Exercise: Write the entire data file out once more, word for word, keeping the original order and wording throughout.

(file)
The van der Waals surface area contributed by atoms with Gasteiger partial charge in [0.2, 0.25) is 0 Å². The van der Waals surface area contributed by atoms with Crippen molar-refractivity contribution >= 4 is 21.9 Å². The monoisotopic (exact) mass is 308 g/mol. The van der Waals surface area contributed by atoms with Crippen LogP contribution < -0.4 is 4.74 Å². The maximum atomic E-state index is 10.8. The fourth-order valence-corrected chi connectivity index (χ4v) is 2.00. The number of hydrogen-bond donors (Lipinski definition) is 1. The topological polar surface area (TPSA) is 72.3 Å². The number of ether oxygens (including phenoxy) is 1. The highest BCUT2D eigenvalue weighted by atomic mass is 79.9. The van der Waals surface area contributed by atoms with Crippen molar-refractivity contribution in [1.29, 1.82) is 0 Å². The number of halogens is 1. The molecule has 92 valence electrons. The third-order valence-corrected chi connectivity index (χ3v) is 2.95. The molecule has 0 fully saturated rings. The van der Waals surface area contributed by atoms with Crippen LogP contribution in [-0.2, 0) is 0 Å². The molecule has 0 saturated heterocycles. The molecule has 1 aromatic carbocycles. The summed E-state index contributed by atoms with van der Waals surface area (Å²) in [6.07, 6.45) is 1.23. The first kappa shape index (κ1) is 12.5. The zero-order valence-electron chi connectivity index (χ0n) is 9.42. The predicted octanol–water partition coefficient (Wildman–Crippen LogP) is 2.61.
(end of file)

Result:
The van der Waals surface area contributed by atoms with Gasteiger partial charge in [0.2, 0.25) is 0 Å². The van der Waals surface area contributed by atoms with Crippen molar-refractivity contribution >= 4 is 21.9 Å². The monoisotopic (exact) mass is 308 g/mol. The van der Waals surface area contributed by atoms with Crippen LogP contribution < -0.4 is 4.74 Å². The maximum atomic E-state index is 10.8. The fourth-order valence-corrected chi connectivity index (χ4v) is 2.00. The number of hydrogen-bond donors (Lipinski definition) is 1. The topological polar surface area (TPSA) is 72.3 Å². The number of ether oxygens (including phenoxy) is 1. The highest BCUT2D eigenvalue weighted by atomic mass is 79.9. The van der Waals surface area contributed by atoms with Crippen molar-refractivity contribution in [1.29, 1.82) is 0 Å². The number of halogens is 1. The molecule has 92 valence electrons. The third-order valence-corrected chi connectivity index (χ3v) is 2.95. The molecule has 0 fully saturated rings. The van der Waals surface area contributed by atoms with Crippen LogP contribution in [-0.2, 0) is 0 Å². The molecule has 0 saturated heterocycles. The molecule has 1 aromatic carbocycles. The summed E-state index contributed by atoms with van der Waals surface area (Å²) in [6.07, 6.45) is 1.23. The first kappa shape index (κ1) is 12.5. The zero-order valence-electron chi connectivity index (χ0n) is 9.42. The predicted octanol–water partition coefficient (Wildman–Crippen LogP) is 2.61.